Key Forearm Fracture Facts Every Mom Should Know

Young children do not always have an inherent understanding of the consequences of their behavior and actions. They are naturally inquisitive and curious about the world, making them prone to injuries as they try to discover and learn more about their environment. One of the most common musculoskeletal injuries seen in children is a fractured bone.

A fracture is a break in the bone caused by an outside force that exceeds the bone’s threshold. Keep in mind that the anatomy of a child is different to an adult’s. A child’s bone has growth plates near the ends, which are made up of cartilage that expands and elongates as a child grows. Once physical growth has stopped, these growth plates harden and turn into a solid bone.

The bones of the forearm are the most common sites of fractures in children and a fall onto an outstretched hand is the most common mechanism that usually leads to this injury. The forearm is composed of two long bones that are positioned parallel to each other. The inner bone is called the ulna (pinky finger side) while the outer bone is called the radius (thumb side).

Types of Forearm Fractures Commonly Seen in Children

  • Torus fracture. A torus (or buckle) fracture is an incomplete fracture in which one side of the bone is compressed while the opposite side is bent.
  • Metaphyseal fracture. It is caused by the accumulation of multiple microfractures in the metaphysis, a narrow portion of a long bone that connects the shaft and the head, due to perpendicular shaking. This type of fracture is commonly seen in children 2 years old and younger because they have smaller bones and cannot protect themselves.
  • Greenstick fracture. In a greenstick fracture, the bone cracks but does not break completely. It is common in children because they have softer and flexible bones, which have more tendency to bend and crack than to break all the way through.

Signs and Symptoms of a Forearm Fracture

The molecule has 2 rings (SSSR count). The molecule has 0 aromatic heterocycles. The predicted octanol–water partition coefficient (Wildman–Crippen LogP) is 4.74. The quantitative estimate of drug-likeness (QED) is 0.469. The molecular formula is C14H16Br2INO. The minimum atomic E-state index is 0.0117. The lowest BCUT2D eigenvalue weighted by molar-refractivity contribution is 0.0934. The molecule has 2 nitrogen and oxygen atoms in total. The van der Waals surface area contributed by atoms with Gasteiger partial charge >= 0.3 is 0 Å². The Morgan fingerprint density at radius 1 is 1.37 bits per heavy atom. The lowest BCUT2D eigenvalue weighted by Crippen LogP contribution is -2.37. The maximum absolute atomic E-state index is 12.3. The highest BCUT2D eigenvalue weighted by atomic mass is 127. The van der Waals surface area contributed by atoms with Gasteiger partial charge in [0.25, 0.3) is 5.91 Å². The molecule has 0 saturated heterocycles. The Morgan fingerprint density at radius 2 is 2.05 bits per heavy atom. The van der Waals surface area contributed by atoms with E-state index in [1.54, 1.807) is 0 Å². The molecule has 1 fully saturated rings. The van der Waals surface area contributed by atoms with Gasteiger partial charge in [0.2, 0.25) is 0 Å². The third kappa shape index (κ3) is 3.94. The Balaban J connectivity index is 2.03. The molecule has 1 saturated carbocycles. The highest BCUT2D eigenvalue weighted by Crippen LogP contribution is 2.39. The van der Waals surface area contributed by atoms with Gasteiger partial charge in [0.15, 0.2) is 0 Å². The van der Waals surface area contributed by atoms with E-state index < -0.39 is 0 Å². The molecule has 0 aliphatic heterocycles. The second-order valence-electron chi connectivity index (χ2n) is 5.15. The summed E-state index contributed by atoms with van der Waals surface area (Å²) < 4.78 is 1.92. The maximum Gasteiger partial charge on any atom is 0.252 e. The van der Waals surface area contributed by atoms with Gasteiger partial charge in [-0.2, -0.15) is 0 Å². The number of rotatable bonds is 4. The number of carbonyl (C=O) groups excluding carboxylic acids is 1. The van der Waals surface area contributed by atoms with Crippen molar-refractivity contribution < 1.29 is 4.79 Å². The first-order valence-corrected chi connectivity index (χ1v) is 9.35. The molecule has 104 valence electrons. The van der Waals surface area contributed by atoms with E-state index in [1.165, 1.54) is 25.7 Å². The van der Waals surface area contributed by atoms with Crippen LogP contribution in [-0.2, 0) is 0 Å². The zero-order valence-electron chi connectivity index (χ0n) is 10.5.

In checking for signs and symptoms of a forearm fracture, it’s best to compare the injured forearm with the good forearm:

  • Forearm pain. The younger the child, the harder it is for him to communicate his discomfort. If a child is crying while protecting, guarding, or cradling his or her forearm, take it as a sign that he or she is injured.
  • Obvious forearm deformity. The forearm looks crooked or bent at an angle. Compare it with the other forearm.
  • Swelling and discoloration.
  • Numbness of the hand. If there is a nerve damage, there might be some loss of sensation and limitation of movement in the hand.
  • Inability to move or rotate the forearm.

How to Manage a Forearm Fracture at Home
If you suspect a fracture, you should perform appropriate first aid treatments to prevent the injury from getting worse.

  • Protect and rest the injured forearm to prevent further damage. Minimize forearm movement.
  • Apply an ice pack to the injured area to numb the pain and minimize the swelling. If you don’t have an ice pack available, you can use a bag of frozen vegetable or peas wrapped in a towel. Apply for no longer than 15 minutes.
  • Immobilize the injury to prevent further displacement. Splint the affected forearm using a piece of wood or a sturdy paperboard. Secure it in place using an elastic bandage or a tape.
  • Elevate the affected forearm above the level of the heart and against gravity to help prevent further inflammation.

Treatment of Forearm Fractures
After applying first aid, immediately bring your child to the nearest emergency room. The doctor will have to perform radiologic imaging studies to specifically identify the nature and extent of the injury. Your child will also have to wear an arm sling to secure the injured forearm.

Depending on the severity, the doctor can:

  • Prescribe medicines to manage the pain and the inflammation.
  • Immobilize the injured forearm using a cast. This will keep the bone in place while it heals.
  • Apply traction to gently stretch the soft tissues surrounding the bone such as muscles and tendons. This is used when there is a need to realign the fractured bone.
  • Recommend surgery to put the pieces of a broken bone back together through the use of pins and metal rods.

A fracture can be a traumatic experience for your child. As a mom, you need to provide him with encouragement and support as he braves the road to recovery.

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